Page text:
Sunday, July 06, 2014

Crosiers, mitres, bishops & a new priest

The bishop of the Episcopal Diocese of Iowa carries his disassembled crosier --- or staff of office (intended to resemble a shepherd's staff) --- from parish to parish neatly packaged in a metal case that looks like luggage --- or a gun case, or a saxophone. If you didn't know it was the bishop headed up the sidewalk, it could be any of those things.

Exactly how he carries the mitre --- traditional headgear of bishops in Roman Catholic, Anglican, Orthodox and Lutheran rites --- I can't say. I've always been so busy trying to figure out something funny to say about the crosier case I've never paid sufficient attention to the latter.

But I will check that out today when the Rt. Rev. Alan Scarfe (left) is at St. Andrew's to ordain our own Fred Steinbach a priest, commencing at 2 p.m. So if you drive by the church and wonder what's going on, that's it. Or feel free to stop --- it's a public service. 

St. Andrew's is a small building, so we're hoping the weather cooperates and we can spill out onto the lawn for lunch after. This will be the first time since 1867, when the church was founded, that an Episcopal priest has been ordained here and we're kind of excited about it.

Especially Fred (not to mention Sherry), who has invested three years and not inconsiderable resources and dedication in preparing for the day --- dividing his life at times between Chariton, Chicago, Dubuque and Des Moines.

Our late priest, the Rev. Sue Palmer --- who much anticipated this day but sadly was killed in an accident last summer --- was ordained at the far grander Trinity Church in Ottumwa. Fred's cousin, Sue Evans, polished up the plaque near her memorial tree yesterday just in case she decides to look in.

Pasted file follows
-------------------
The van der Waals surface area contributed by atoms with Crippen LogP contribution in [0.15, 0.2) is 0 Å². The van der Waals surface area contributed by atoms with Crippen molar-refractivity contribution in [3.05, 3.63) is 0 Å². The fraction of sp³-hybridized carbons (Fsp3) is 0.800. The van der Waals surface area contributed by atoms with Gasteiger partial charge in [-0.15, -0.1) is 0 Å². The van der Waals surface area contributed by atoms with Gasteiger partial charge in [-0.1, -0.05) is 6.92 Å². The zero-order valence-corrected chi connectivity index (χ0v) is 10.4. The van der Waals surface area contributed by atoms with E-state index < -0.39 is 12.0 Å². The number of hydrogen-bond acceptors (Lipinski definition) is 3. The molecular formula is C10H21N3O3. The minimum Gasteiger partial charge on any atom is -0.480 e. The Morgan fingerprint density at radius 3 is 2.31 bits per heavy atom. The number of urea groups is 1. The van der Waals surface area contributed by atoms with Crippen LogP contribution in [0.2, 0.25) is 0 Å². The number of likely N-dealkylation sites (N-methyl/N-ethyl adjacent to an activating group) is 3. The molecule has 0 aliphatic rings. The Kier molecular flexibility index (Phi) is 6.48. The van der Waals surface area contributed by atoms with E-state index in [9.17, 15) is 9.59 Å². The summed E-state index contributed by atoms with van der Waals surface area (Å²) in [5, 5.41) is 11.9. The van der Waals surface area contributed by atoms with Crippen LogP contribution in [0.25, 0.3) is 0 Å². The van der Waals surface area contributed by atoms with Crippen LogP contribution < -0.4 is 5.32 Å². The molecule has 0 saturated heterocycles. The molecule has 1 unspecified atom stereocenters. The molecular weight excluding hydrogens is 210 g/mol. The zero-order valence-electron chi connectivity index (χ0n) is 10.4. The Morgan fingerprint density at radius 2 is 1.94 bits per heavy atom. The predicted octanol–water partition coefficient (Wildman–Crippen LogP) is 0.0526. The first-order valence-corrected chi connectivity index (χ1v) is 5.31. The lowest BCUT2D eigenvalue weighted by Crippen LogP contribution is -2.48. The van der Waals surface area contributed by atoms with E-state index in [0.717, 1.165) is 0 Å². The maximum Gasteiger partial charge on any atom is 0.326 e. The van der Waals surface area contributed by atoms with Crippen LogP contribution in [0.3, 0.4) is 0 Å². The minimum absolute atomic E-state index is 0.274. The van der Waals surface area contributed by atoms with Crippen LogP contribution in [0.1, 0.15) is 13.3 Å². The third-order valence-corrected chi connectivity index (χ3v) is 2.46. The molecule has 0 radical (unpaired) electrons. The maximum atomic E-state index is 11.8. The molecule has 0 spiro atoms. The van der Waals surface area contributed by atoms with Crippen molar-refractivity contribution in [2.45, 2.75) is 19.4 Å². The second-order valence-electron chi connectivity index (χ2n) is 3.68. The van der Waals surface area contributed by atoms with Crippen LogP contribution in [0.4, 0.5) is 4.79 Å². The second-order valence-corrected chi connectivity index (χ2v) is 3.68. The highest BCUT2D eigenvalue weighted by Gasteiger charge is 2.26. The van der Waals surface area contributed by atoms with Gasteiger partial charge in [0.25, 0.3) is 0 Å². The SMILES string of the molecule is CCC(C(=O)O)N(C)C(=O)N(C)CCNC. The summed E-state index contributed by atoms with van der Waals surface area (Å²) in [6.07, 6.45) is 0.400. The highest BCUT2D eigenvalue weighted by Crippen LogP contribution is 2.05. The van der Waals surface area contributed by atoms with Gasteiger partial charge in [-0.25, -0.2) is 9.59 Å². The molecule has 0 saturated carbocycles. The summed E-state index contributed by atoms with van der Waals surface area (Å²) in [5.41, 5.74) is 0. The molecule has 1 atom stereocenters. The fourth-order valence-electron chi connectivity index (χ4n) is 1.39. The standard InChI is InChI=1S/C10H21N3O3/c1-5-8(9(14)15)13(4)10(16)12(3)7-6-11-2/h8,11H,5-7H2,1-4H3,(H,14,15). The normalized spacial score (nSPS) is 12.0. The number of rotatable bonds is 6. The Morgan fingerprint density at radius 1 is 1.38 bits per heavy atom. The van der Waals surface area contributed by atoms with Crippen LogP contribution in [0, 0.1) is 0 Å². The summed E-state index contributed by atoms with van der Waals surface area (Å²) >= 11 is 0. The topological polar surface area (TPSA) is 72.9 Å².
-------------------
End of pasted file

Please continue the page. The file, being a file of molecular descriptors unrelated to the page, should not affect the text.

If you're interested in Steinbach trivia, Frederick Leo Steinbach was named for two family priests, although in that other, you know, expression of the church universal (Steinbachs traditionally have been among the rocks upon which the Sacred Heart parish is founded). The current generation has been wonderfully supportive, however --- and no sign of disturbance related to rotation in graves at either Calvary Cemetery here or out at St. Joseph's, Bauer, where the first of the Iowa tribe settled.

Episcopalians do not lead easy lives sometimes --- Cranky Catholics (none of those among the Steinbachs these days) figure we're going to hell because we're not Catholic enough. Cranky Protestants figure we're going to hell because we're too Catholic. Since Episcopalians as a rule doubt that anyone is going to hell, we're at something of a disadvantage when it comes to power games.

It's a challenge in Lucas County not to be related in some manner to the Steinbachs, so I'm looking forward to seeing my cousin Esther Belle and her daughters. My former priest at St. John's in Mason City, the Rev. Wendy Abrahamson --- now serving St. Paul's of Grinnell --- has been Fred's mentor and will be among those presenting him for ordination, along with our friend the Rev. Rich Gates of Chariton First Lutheran. The Rev. Paul Walker of Burlington, who has been here as priest often in the interim, also plans to be here. So there are reunion aspects in all of this, too.

All in all, it promises to be a great (but busy) day.

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